3 New Technologies Hitting the NFL This Season

Taylor Bloom Writer, SportTechie

New technology in the NFL is making football more engaging for fans and safer for players.

Digital technologies are impacting our lives at a quickening pace, but you won’t find the National Football League standing on the sidelines.

The league is barreling into the action and grabbing big headlines for some of its forward-thinking uses of new technology.

Quarterback training, player tracking and game broadcasts are three big aspects of the sport that are being transformed by technology. Even early into the 2015 NFL season fans are seeing significant changes to the game.

Here are three technologies making an impact on the NFL this year.

Virtual Reality

The most intriguing NFL tech innovation has been the use of virtual reality (VR) to train quarterbacks. The idea is that an NFL team can use VR headsets to train their quarterback without putting him through physically taxing practices.

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Additionally, the VR can be used in lieu of regular game film review. Instead of watching a video of an opponent’s last game, the player can relive it on the field in a virtual reality simulation.

Both uses are attractive to teams because they improve game play while reducing risk. The headsets help keep the quarterback safe. And with the new collective bargaining agreements, practice time is limited, but VR time is not.

The Patriots, 49ers, Buccaneers, Vikings, Cowboys and Eagles were some of the early adopters of VR tech this offseason.

Right now, STRIVR Labs and EON Sports VR are competing virtual reality companies that provide NFL teams with this new tech. They both realize the potential to change the way football is played.

As EON Sports VR CEO Brendan Reilly explained, “VR takes Xs and Os from a playbook editor, and it breathes life into them.”

Player Tracking

As fantasy leagues continue to rise in popularity, fans pay attention to performance tracking more than ever. So it comes as no surprise that the NFL now has an Official On-Field Player-Tracking Provider from Zebra Technologies.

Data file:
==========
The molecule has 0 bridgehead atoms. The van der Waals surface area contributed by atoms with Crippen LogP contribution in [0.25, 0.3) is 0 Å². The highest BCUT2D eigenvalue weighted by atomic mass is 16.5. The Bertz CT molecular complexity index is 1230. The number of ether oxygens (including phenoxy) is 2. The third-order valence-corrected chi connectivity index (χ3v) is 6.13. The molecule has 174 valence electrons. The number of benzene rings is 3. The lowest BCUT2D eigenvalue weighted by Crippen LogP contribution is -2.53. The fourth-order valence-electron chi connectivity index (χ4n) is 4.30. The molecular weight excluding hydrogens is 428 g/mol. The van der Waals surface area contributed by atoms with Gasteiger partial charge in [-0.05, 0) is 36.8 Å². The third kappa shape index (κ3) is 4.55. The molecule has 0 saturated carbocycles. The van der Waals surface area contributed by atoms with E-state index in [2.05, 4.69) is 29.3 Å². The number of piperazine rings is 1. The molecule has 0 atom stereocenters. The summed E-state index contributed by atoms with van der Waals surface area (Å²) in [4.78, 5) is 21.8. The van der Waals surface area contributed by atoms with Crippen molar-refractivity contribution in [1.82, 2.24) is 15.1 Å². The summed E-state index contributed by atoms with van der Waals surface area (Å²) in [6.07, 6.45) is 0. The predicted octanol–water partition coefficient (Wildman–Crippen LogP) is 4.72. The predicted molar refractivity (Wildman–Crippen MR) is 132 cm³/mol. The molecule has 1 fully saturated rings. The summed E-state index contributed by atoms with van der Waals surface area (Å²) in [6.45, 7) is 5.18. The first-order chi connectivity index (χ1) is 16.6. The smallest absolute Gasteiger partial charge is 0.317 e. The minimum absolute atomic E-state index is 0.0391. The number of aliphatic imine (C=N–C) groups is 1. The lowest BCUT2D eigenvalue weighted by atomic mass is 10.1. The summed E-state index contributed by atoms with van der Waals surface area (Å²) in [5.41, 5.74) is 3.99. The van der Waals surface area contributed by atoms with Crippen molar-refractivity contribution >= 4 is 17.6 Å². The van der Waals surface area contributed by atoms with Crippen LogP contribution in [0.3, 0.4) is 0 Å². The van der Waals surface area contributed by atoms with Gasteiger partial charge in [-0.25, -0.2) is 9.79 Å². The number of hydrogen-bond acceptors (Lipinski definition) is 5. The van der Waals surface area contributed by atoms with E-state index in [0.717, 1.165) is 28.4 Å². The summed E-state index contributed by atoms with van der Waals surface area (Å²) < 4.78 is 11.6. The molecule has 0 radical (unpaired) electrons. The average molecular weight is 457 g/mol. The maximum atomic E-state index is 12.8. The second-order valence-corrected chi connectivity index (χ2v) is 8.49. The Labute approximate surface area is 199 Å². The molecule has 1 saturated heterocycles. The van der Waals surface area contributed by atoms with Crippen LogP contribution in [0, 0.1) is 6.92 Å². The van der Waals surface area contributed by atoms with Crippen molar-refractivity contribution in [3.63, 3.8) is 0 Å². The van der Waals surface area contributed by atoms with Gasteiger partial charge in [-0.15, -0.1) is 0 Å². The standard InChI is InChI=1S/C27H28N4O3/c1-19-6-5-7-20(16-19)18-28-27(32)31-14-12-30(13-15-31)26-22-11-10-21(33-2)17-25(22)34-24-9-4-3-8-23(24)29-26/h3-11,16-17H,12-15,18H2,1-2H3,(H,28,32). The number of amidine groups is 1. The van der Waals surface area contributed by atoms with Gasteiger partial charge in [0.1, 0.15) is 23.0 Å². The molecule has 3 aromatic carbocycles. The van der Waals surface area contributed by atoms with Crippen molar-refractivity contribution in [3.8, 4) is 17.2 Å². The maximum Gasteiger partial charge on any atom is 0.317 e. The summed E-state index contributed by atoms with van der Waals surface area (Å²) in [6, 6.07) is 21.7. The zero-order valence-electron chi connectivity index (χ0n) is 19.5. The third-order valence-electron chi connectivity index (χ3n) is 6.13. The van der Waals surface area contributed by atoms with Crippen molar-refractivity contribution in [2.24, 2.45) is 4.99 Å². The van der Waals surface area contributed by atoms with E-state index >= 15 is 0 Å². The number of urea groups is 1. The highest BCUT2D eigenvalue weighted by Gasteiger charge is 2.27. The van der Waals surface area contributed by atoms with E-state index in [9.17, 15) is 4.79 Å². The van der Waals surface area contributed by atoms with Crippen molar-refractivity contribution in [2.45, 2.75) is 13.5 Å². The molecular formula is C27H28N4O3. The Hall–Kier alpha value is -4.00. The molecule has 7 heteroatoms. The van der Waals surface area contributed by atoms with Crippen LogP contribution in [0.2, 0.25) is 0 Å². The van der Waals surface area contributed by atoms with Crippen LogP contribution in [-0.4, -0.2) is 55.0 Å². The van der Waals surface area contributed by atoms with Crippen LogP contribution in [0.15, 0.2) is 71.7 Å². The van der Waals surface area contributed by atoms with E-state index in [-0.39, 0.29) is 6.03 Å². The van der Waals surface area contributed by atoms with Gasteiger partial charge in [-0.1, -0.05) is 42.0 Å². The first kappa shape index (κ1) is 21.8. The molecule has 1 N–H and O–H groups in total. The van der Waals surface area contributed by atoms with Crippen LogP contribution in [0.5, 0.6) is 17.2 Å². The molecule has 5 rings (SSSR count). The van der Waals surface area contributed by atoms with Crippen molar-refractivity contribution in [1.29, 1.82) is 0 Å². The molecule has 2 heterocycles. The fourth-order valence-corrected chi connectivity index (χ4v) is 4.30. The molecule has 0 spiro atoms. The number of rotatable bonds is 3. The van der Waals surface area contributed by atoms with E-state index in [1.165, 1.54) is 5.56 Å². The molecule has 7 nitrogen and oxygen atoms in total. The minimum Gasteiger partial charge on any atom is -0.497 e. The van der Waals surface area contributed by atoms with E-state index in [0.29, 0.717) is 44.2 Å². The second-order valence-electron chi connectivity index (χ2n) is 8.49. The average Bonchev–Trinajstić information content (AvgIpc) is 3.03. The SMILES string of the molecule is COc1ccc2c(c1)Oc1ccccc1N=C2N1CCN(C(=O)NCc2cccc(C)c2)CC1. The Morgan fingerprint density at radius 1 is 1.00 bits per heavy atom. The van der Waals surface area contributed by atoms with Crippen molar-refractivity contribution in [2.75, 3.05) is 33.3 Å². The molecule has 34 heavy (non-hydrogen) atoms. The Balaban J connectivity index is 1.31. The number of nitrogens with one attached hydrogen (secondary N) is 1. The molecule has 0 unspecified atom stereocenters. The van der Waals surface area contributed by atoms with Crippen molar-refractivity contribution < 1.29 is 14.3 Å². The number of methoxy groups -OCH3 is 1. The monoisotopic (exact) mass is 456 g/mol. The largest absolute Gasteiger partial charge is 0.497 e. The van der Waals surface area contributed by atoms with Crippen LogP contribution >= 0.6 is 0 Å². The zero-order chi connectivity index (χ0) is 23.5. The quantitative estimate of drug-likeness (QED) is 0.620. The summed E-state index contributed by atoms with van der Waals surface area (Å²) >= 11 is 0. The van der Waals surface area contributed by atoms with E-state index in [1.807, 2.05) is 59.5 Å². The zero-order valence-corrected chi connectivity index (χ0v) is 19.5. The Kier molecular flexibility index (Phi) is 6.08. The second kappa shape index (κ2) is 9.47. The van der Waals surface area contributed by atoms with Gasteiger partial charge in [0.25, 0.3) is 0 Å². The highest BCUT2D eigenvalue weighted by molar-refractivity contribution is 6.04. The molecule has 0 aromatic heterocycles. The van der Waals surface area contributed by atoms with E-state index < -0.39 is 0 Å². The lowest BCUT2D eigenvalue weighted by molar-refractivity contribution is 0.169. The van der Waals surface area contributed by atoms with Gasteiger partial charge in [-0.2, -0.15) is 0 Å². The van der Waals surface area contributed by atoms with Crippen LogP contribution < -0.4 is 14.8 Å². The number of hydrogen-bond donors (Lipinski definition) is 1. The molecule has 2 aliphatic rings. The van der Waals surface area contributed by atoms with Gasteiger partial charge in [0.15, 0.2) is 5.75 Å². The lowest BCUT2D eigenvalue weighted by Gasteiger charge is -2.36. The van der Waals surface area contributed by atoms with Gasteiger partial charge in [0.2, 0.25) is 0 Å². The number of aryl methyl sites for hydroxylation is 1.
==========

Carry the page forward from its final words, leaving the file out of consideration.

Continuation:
This season, Zebra’s Radio Frequency Identification System (RFID) was rolled out across every NFL stadium, including Wembley in London. The system communicates with wireless tracking technology that the NFL has put in every player’s shoulder pads throughout the league.

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Together the wearables and the RFID system work to provide fans at home with what are being called “next generation stats.” This includes real-time information on a player’s speed, distance and direction traveled during each game.

Fans can access this information in the newly upgraded NFL 2015 app for Xbox One and Windows 10. The statistics will be included as part of every game replay on the app.

“Replays like a one-yard touchdown run, you don’t really need Next Gen Stats,” Todd Stevens, Executive Producer at Microsoft told Wired.

“But some of these plays, like a long pass play, are truly spectacular. We wanted to give them a bit of special sauce.”

Fans aren’t the only ones who get something special.

The NFL hopes  that the Zebra tech will give teams the ability to mine the data gathered by the sensors during games and practices. This will help trainers manage a player’s health, and give coaches extra insights that may play a role in managing the roster formation.

The technology, however, is still in its infancy.

This is the first season this tech has been fully implemented across the league so it’s true data gathering powers are not fully recognized. It will take several seasons for coaches, scouts and front office personnel to run statistical analysis and develop historical data patterns on their players.

For now, the Zebra tech will continue to measure every play of every game, and fans can enjoy the new visuals and insights as part of their Sunday routines.

Pylon Cam Gives New Perspectives on the Game

The broadcast channels are also getting into the tech fun this season with an innovative new camera placement.

The “Pylon Cam,” a custom-built pylon located on the goal line that houses many high-resolution cameras, records bird’s eye views down the sidelines and across the end zone plane.

ESPN and CBS are using footage from the cam in their broadcasts, and the NFL uses the camera footage for critical replays around the pylons.

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This camera technology isn’t new, but it has limitations.

“They’re not a live camera, they’re meant as a first or second look,” ESPN’s Jay Rothman,

Monday Night Football producer, explained to the LA Times. “We had it in the preseason right away in the first series in Tampa. We used them in our second game, and Jameis Winston went for the pylon for the touchdown.

Despite the constraints, adding cameras that are close to the field of play makes a lot of sense. Football is a game of inches, and the ability to better review a play from various angles means more eyes on the field.

Rothman agrees.

“I think they’re going to be extremely helpful in critical situations when you’re looking at the four corners of the end zone and at the goal line.”


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